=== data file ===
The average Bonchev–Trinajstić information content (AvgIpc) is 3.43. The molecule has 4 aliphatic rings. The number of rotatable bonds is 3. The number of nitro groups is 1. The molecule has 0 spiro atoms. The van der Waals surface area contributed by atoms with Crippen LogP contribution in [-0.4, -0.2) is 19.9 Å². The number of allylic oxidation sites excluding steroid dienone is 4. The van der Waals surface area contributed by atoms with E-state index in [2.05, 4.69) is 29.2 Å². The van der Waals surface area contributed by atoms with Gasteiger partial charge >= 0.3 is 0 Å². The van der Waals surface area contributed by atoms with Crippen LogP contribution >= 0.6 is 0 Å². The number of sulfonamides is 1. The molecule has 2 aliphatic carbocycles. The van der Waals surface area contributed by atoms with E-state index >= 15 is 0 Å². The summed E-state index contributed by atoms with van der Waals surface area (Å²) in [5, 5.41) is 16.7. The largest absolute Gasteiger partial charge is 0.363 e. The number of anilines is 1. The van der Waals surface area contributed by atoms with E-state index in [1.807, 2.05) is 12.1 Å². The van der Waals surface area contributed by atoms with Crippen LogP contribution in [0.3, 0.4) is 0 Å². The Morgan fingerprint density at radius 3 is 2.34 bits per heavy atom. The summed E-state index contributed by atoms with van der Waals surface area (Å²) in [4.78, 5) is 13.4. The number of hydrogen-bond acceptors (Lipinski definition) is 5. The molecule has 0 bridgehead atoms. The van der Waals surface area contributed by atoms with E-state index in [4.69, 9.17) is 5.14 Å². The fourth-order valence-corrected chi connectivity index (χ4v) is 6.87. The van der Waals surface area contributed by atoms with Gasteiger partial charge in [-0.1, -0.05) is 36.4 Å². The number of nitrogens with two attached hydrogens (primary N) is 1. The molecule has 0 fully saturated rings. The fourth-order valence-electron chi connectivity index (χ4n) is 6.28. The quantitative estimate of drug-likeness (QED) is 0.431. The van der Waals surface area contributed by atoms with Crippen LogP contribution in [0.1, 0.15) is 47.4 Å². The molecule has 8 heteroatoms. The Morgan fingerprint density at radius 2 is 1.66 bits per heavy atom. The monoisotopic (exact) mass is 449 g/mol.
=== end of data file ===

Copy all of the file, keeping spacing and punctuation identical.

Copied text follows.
The average Bonchev–Trinajstić information content (AvgIpc) is 3.43. The molecule has 4 aliphatic rings. The number of rotatable bonds is 3. The number of nitro groups is 1. The molecule has 0 spiro atoms. The van der Waals surface area contributed by atoms with Crippen LogP contribution in [-0.4, -0.2) is 19.9 Å². The number of allylic oxidation sites excluding steroid dienone is 4. The van der Waals surface area contributed by atoms with E-state index in [2.05, 4.69) is 29.2 Å². The van der Waals surface area contributed by atoms with Gasteiger partial charge >= 0.3 is 0 Å². The van der Waals surface area contributed by atoms with Crippen LogP contribution >= 0.6 is 0 Å². The number of sulfonamides is 1. The molecule has 2 aliphatic carbocycles. The van der Waals surface area contributed by atoms with E-state index >= 15 is 0 Å². The summed E-state index contributed by atoms with van der Waals surface area (Å²) in [5, 5.41) is 16.7. The largest absolute Gasteiger partial charge is 0.363 e. The number of anilines is 1. The van der Waals surface area contributed by atoms with E-state index in [1.807, 2.05) is 12.1 Å². The van der Waals surface area contributed by atoms with Crippen LogP contribution in [0.3, 0.4) is 0 Å². The Morgan fingerprint density at radius 3 is 2.34 bits per heavy atom. The summed E-state index contributed by atoms with van der Waals surface area (Å²) in [4.78, 5) is 13.4. The number of hydrogen-bond acceptors (Lipinski definition) is 5. The molecule has 0 bridgehead atoms. The van der Waals surface area contributed by atoms with E-state index in [4.69, 9.17) is 5.14 Å². The fourth-order valence-corrected chi connectivity index (χ4v) is 6.87. The van der Waals surface area contributed by atoms with Gasteiger partial charge in [-0.1, -0.05) is 36.4 Å². The number of nitrogens with two attached hydrogens (primary N) is 1. The molecule has 0 fully saturated rings. The fourth-order valence-electron chi connectivity index (χ4n) is 6.28. The quantitative estimate of drug-likeness (QED) is 0.431. The van der Waals surface area contributed by atoms with Crippen LogP contribution in [0.1, 0.15) is 47.4 Å². The molecule has 8 heteroatoms. The Morgan fingerprint density at radius 2 is 1.66 bits per heavy atom. The monoisotopic (exact) mass is 449 g/mol.